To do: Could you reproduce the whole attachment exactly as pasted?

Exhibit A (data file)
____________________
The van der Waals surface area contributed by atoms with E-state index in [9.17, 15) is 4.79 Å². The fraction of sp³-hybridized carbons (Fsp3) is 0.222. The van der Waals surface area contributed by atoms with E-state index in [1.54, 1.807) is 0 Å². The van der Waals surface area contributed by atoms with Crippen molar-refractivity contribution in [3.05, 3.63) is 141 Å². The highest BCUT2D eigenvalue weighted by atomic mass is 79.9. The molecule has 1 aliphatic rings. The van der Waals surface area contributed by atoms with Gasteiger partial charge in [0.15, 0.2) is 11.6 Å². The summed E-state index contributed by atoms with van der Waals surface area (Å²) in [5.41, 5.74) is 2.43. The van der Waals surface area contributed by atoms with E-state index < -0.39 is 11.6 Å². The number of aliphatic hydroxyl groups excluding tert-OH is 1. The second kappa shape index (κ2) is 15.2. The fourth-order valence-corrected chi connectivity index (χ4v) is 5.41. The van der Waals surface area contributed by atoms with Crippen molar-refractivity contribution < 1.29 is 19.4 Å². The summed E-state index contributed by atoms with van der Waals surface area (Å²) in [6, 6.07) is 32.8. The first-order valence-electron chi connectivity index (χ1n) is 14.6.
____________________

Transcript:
The van der Waals surface area contributed by atoms with E-state index in [9.17, 15) is 4.79 Å². The fraction of sp³-hybridized carbons (Fsp3) is 0.222. The van der Waals surface area contributed by atoms with E-state index in [1.54, 1.807) is 0 Å². The van der Waals surface area contributed by atoms with Crippen molar-refractivity contribution in [3.05, 3.63) is 141 Å². The highest BCUT2D eigenvalue weighted by atomic mass is 79.9. The molecule has 1 aliphatic rings. The van der Waals surface area contributed by atoms with Gasteiger partial charge in [0.15, 0.2) is 11.6 Å². The summed E-state index contributed by atoms with van der Waals surface area (Å²) in [5.41, 5.74) is 2.43. The van der Waals surface area contributed by atoms with E-state index < -0.39 is 11.6 Å². The number of aliphatic hydroxyl groups excluding tert-OH is 1. The second kappa shape index (κ2) is 15.2. The fourth-order valence-corrected chi connectivity index (χ4v) is 5.41. The van der Waals surface area contributed by atoms with Crippen molar-refractivity contribution < 1.29 is 19.4 Å². The summed E-state index contributed by atoms with van der Waals surface area (Å²) in [6, 6.07) is 32.8. The first-order valence-electron chi connectivity index (χ1n) is 14.6.